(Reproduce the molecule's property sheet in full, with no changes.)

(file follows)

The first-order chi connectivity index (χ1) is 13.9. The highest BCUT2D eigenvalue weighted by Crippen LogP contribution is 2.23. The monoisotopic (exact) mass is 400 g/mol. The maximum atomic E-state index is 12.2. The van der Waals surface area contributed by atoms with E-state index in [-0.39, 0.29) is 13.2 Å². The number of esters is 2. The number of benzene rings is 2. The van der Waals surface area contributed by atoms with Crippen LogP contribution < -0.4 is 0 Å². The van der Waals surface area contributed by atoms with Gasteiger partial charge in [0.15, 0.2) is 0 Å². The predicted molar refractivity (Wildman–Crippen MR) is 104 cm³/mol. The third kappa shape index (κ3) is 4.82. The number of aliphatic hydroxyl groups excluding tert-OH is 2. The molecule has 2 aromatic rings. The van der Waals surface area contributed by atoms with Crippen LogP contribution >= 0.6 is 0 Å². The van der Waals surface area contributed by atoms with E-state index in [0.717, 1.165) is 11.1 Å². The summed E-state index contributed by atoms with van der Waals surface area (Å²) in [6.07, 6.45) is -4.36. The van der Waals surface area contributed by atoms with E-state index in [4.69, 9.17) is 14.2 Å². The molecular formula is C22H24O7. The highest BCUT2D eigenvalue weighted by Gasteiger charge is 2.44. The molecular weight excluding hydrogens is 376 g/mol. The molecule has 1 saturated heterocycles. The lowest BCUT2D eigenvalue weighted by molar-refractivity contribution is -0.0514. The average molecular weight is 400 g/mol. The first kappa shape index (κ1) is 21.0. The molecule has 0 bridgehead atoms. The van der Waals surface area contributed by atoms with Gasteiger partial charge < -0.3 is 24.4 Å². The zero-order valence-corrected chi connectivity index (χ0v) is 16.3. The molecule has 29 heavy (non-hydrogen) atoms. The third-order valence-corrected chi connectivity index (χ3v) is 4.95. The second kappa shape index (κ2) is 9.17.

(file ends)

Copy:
The first-order chi connectivity index (χ1) is 13.9. The highest BCUT2D eigenvalue weighted by Crippen LogP contribution is 2.23. The monoisotopic (exact) mass is 400 g/mol. The maximum atomic E-state index is 12.2. The van der Waals surface area contributed by atoms with E-state index in [-0.39, 0.29) is 13.2 Å². The number of esters is 2. The number of benzene rings is 2. The van der Waals surface area contributed by atoms with Crippen LogP contribution < -0.4 is 0 Å². The van der Waals surface area contributed by atoms with Gasteiger partial charge in [0.15, 0.2) is 0 Å². The predicted molar refractivity (Wildman–Crippen MR) is 104 cm³/mol. The third kappa shape index (κ3) is 4.82. The number of aliphatic hydroxyl groups excluding tert-OH is 2. The molecule has 2 aromatic rings. The van der Waals surface area contributed by atoms with Crippen LogP contribution >= 0.6 is 0 Å². The van der Waals surface area contributed by atoms with E-state index in [0.717, 1.165) is 11.1 Å². The summed E-state index contributed by atoms with van der Waals surface area (Å²) in [6.07, 6.45) is -4.36. The van der Waals surface area contributed by atoms with E-state index in [4.69, 9.17) is 14.2 Å². The molecular formula is C22H24O7. The highest BCUT2D eigenvalue weighted by Gasteiger charge is 2.44. The molecular weight excluding hydrogens is 376 g/mol. The molecule has 1 saturated heterocycles. The lowest BCUT2D eigenvalue weighted by molar-refractivity contribution is -0.0514. The average molecular weight is 400 g/mol. The first kappa shape index (κ1) is 21.0. The molecule has 0 bridgehead atoms. The van der Waals surface area contributed by atoms with Gasteiger partial charge < -0.3 is 24.4 Å². The zero-order valence-corrected chi connectivity index (χ0v) is 16.3. The molecule has 29 heavy (non-hydrogen) atoms. The third-order valence-corrected chi connectivity index (χ3v) is 4.95. The second kappa shape index (κ2) is 9.17.